Anti-Vaxxer Doctor: I Don’t Care If My Kids Get Your Kids Sick

If there is any doubt that the anti-vaccine movement is morally bankrupt to the core, it was erased yesterday on CNN. A doctor and prominent anti-vaxxer crassly declared on national television that he doesn’t really care if other kids get sick because he isn’t willing to make sure his own kids get their shots.

Jack Wolfson and his family (from Wolfson's Facebook)
Jack Wolfson and his family (from Wolfson’s Facebook)

Last week, Phoenix pediatrician Tim Jacks got horrifying news–his youngest son, Eli, had been exposed to measles. An unvaccinated woman visiting the clinic had caught measles from an anti-vaxxer family that had been to Disneyland in December. This woman, in turn, passed measles to 195 other kids in the Phoenix area–including Eli. Since Eli is only 10 months old, he’s too young for the MMR vaccine. Jacks and his wife, Anna, are equally worried about their three-year-old daughter, Maggie. She was diagnosed with leukemia last summer. The chemotherapy has already made a shambles of her immune system, and has also canceled out the effects of her own measles vaccine. In an emotional post at Kid Nurse, a blog run by pediatric nurse (and former anti-vaxxer) Dani Stringer, an outraged Jacks told that anti-vaxxer parent that her “boneheaded” actions didn’t just endanger her own child, but “they affect my family and many more like us.”

To that, cardiologist Jack Wolfson said, in so many words, tough beans. Wolfson, who is from nearby Paradise Valley, refuses to vaccinate his own two sons because he believes vaccines are toxic. CNN’s Elizabeth Cohen asked Wolfson if he could live with himself if another child got gravely ill or even died after coming in contact with one of his children. Wolfson said–with a straight face–that he could. “I’m not going to put my child at risk to save another child,” he said. He added that his children were “pure,” and that it wasn’t his responsibility to protect someone else’s child. No, I’m not kidding–see for yourself:

The worst comment actually came off camera. Wolfson actually suggested that Maggie may have caught leukemia as a result of being vaccinated. I’d pay to see the Jacks family’s reaction to something that patently offensive and ignorant. My guess is that they’re probably looking for a new television.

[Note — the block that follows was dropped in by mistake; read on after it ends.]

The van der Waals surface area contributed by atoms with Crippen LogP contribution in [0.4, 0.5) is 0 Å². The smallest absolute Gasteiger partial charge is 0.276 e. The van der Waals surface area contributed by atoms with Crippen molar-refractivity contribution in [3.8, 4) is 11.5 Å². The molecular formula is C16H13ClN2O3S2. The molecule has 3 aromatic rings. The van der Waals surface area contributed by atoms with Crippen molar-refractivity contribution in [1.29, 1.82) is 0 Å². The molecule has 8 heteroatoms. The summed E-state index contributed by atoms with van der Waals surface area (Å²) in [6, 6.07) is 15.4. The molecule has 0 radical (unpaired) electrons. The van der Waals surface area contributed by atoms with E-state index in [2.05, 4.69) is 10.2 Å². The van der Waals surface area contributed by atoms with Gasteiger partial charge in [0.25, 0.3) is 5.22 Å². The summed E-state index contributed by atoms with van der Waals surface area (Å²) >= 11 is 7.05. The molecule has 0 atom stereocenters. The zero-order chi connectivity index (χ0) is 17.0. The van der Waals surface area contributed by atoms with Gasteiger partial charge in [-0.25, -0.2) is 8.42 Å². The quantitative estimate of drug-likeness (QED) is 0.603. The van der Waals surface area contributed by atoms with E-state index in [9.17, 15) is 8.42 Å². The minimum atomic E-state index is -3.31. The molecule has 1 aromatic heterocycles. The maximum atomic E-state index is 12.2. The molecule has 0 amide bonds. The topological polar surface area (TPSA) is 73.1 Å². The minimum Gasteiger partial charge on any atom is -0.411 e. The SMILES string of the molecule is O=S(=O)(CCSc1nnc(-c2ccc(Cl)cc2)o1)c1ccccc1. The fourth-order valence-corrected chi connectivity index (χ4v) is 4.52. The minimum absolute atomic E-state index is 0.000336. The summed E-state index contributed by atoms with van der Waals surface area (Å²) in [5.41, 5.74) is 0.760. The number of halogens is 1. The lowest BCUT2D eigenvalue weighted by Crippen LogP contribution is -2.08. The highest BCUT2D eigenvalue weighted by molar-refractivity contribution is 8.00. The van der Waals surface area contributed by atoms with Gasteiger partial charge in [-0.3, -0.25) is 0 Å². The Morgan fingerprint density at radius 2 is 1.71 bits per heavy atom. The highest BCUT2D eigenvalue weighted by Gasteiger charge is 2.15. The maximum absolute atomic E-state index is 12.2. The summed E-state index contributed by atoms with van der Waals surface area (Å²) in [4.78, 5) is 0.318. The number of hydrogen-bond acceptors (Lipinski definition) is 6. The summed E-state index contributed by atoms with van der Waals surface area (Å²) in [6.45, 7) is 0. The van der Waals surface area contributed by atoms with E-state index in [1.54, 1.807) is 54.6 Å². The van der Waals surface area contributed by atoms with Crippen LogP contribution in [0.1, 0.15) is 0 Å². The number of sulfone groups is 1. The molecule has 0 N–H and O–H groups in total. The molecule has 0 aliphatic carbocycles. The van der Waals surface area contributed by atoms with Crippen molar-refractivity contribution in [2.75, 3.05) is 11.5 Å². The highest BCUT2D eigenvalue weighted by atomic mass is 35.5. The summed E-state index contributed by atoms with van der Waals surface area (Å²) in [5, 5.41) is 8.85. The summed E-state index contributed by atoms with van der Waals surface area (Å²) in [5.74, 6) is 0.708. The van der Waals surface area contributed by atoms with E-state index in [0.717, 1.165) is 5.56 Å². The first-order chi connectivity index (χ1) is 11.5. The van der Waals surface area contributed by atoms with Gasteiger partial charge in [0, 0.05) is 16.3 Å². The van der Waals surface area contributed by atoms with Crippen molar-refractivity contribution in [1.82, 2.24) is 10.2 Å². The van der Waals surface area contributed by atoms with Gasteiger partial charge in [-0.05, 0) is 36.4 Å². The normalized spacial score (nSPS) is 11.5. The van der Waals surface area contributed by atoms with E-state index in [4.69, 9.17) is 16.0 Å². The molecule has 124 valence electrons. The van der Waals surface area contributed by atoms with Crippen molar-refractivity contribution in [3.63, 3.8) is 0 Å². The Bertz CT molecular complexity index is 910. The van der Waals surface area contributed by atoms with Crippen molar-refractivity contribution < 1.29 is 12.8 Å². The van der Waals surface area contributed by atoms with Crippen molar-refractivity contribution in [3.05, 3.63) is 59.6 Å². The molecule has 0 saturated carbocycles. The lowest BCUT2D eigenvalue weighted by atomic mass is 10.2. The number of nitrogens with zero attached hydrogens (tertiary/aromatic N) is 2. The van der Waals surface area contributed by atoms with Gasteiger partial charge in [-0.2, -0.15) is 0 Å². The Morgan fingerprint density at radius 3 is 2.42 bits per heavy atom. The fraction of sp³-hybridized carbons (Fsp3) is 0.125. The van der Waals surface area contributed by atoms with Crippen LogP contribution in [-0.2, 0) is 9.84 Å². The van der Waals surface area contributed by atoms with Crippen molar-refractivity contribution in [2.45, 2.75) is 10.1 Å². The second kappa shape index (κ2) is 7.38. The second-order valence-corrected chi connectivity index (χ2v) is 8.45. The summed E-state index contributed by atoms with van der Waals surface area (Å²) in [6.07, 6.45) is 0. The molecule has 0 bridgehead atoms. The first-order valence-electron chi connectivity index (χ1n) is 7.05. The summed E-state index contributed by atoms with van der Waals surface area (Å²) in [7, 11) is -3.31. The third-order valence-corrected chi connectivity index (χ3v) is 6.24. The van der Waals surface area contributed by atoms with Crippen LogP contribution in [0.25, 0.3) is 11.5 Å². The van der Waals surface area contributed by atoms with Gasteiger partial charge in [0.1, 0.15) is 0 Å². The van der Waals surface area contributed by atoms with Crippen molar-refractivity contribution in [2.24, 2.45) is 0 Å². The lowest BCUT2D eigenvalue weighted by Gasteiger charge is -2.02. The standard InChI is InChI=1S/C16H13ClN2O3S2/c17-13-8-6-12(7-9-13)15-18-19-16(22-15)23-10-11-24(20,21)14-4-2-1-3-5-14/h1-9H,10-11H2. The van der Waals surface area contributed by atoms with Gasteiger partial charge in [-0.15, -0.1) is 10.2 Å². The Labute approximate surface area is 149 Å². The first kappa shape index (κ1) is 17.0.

Wolfson’s been on a roll lately–and not in a good way. On Thursday’s edition of “Erin Burnett OutFront,” Wolfson got into a rather testy exchange with medical consultant Armand Dorian. Wolfson claimed that kids “have the right to get infections,” and that most of the vaccines are for “benign childhood conditions.” Dorian hit the ceiling. He pointed out that 4,000 people got sick from measles every year prior to the vaccine being developed, and 500 of them died. “If you think that’s trivial,” he exclaimed, “I can’t believe you’re actually a physician.” It was one of many times during the exchange where I thought Dorian was going to do a facepalm on air–and if he had, I wouldn’t have blamed him. Even Burnett was dumbfounded. She reminded Wolfson that according to the CDC, measles can cause pneumonia, brain damage, deafness, and can even kill. She didn’t understand how anyone could call those “benign.”

And on Monday, Wolfson told KPNX in Phoenix–again, with a straight face–that kids actually should be getting diseases like measles, mumps, and chicken pox. Uh huh. So you mean to tell me that as a kid, I should have put myself at risk for brain damage? And you mean to tell me that we should be putting ourselves at risk for shingles later in life by not getting vaccinated for chicken pox? And you mean to tell me that we should endure the ordeals that some of our parents and grandparents had to endure by catching these diseases? Answer me that, Jack.

I wondered how otherwise intelligent people could believe this garbage. Well, here’s your answer–it’s quacks like Wolfson. I have some sympathy for anti-vaxxers who are laypeople. But for the life of me, I can’t understand how any doctor worth his salt could peddle this snake oil. In Thursday’s interview, Dorian pointed out–rightly–that by pushing this, Wolfson is violating the Hippocratic Oath. Hmmm–perhaps the Arizona Medical Board and the American Board of Internal Medicine needs to have a chat with this clown, stat. Any doctor who not only refuses to vaccinate his kids, but doesn’t care if that gets other kids sick, has no business practicing medicine.

Darrell is a 30-something graduate of the University of North Carolina who considers himself a journalist of the old school. An attempt to turn him into a member of the religious right in college only succeeded in turning him into the religious right's worst nightmare--a charismatic Christian who is an unapologetic liberal. His desire to stand up for those who have been scared into silence only increased when he survived an abusive three-year marriage. You may know him on Daily Kos as Christian Dem in NC. Follow him on Twitter @DarrellLucus or connect with him on Facebook. Click here to buy Darrell a Mello Yello.